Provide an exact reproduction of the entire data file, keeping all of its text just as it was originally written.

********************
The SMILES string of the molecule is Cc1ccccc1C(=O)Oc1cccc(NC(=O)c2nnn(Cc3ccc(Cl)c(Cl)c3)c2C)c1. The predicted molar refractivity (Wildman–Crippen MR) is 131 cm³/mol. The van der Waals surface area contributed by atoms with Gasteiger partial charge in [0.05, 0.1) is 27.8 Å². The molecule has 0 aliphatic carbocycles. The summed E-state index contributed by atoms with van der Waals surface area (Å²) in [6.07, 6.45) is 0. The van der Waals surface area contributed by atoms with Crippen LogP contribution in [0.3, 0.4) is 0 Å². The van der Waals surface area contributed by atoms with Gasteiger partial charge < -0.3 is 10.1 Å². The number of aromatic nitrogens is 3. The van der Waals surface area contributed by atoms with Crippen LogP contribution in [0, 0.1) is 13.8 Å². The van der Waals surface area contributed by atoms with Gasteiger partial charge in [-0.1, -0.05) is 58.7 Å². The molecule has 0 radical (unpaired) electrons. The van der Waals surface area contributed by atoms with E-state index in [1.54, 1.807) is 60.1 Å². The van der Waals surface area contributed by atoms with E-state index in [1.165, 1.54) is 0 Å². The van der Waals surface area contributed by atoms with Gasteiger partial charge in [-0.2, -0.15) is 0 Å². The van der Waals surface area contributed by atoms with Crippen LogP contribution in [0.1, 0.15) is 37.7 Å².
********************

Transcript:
The SMILES string of the molecule is Cc1ccccc1C(=O)Oc1cccc(NC(=O)c2nnn(Cc3ccc(Cl)c(Cl)c3)c2C)c1. The predicted molar refractivity (Wildman–Crippen MR) is 131 cm³/mol. The van der Waals surface area contributed by atoms with Gasteiger partial charge in [0.05, 0.1) is 27.8 Å². The molecule has 0 aliphatic carbocycles. The summed E-state index contributed by atoms with van der Waals surface area (Å²) in [6.07, 6.45) is 0. The van der Waals surface area contributed by atoms with Crippen LogP contribution in [0.3, 0.4) is 0 Å². The van der Waals surface area contributed by atoms with Gasteiger partial charge < -0.3 is 10.1 Å². The number of aromatic nitrogens is 3. The van der Waals surface area contributed by atoms with Crippen LogP contribution in [0, 0.1) is 13.8 Å². The van der Waals surface area contributed by atoms with Gasteiger partial charge in [-0.1, -0.05) is 58.7 Å². The molecule has 0 radical (unpaired) electrons. The van der Waals surface area contributed by atoms with E-state index in [1.54, 1.807) is 60.1 Å². The van der Waals surface area contributed by atoms with E-state index in [1.165, 1.54) is 0 Å². The van der Waals surface area contributed by atoms with Gasteiger partial charge in [-0.2, -0.15) is 0 Å². The van der Waals surface area contributed by atoms with Crippen LogP contribution in [0.1, 0.15) is 37.7 Å².